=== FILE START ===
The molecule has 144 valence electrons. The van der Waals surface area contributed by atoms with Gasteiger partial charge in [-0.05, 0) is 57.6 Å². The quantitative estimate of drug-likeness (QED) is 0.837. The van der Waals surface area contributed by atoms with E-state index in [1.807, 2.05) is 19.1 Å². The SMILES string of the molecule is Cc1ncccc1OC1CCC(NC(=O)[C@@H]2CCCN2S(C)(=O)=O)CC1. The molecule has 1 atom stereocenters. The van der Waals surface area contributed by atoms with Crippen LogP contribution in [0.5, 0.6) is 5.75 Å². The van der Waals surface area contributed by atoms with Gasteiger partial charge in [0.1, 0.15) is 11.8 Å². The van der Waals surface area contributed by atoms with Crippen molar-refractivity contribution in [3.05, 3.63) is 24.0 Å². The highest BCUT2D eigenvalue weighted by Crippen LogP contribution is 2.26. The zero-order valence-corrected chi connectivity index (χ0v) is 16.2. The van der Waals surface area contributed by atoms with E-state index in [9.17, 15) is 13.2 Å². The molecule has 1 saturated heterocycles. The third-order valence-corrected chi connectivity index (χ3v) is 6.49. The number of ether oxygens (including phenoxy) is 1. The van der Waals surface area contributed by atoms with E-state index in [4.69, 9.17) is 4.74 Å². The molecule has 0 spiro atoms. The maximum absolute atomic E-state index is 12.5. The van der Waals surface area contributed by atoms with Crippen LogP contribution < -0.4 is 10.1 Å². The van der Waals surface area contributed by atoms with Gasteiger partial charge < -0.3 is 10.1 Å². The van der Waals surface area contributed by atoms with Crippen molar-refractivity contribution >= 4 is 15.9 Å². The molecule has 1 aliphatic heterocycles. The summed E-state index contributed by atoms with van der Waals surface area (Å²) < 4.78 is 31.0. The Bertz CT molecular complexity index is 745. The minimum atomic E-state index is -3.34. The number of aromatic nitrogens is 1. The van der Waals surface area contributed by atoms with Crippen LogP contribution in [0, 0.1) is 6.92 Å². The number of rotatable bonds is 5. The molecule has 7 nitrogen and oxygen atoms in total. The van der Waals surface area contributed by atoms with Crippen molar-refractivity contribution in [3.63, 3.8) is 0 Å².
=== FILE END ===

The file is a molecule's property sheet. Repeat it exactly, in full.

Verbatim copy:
The molecule has 144 valence electrons. The van der Waals surface area contributed by atoms with Gasteiger partial charge in [-0.05, 0) is 57.6 Å². The quantitative estimate of drug-likeness (QED) is 0.837. The van der Waals surface area contributed by atoms with E-state index in [1.807, 2.05) is 19.1 Å². The SMILES string of the molecule is Cc1ncccc1OC1CCC(NC(=O)[C@@H]2CCCN2S(C)(=O)=O)CC1. The molecule has 1 atom stereocenters. The van der Waals surface area contributed by atoms with Crippen LogP contribution in [0.5, 0.6) is 5.75 Å². The van der Waals surface area contributed by atoms with Gasteiger partial charge in [0.1, 0.15) is 11.8 Å². The van der Waals surface area contributed by atoms with Crippen molar-refractivity contribution in [3.05, 3.63) is 24.0 Å². The highest BCUT2D eigenvalue weighted by Crippen LogP contribution is 2.26. The zero-order valence-corrected chi connectivity index (χ0v) is 16.2. The van der Waals surface area contributed by atoms with E-state index in [9.17, 15) is 13.2 Å². The molecule has 1 saturated heterocycles. The third-order valence-corrected chi connectivity index (χ3v) is 6.49. The number of ether oxygens (including phenoxy) is 1. The van der Waals surface area contributed by atoms with E-state index in [4.69, 9.17) is 4.74 Å². The molecule has 0 spiro atoms. The maximum absolute atomic E-state index is 12.5. The van der Waals surface area contributed by atoms with Crippen LogP contribution < -0.4 is 10.1 Å². The van der Waals surface area contributed by atoms with Gasteiger partial charge < -0.3 is 10.1 Å². The van der Waals surface area contributed by atoms with Crippen molar-refractivity contribution >= 4 is 15.9 Å². The molecule has 1 aliphatic heterocycles. The summed E-state index contributed by atoms with van der Waals surface area (Å²) < 4.78 is 31.0. The Bertz CT molecular complexity index is 745. The minimum atomic E-state index is -3.34. The number of aromatic nitrogens is 1. The van der Waals surface area contributed by atoms with Crippen LogP contribution in [0, 0.1) is 6.92 Å². The number of rotatable bonds is 5. The molecule has 7 nitrogen and oxygen atoms in total. The van der Waals surface area contributed by atoms with Crippen molar-refractivity contribution in [3.63, 3.8) is 0 Å².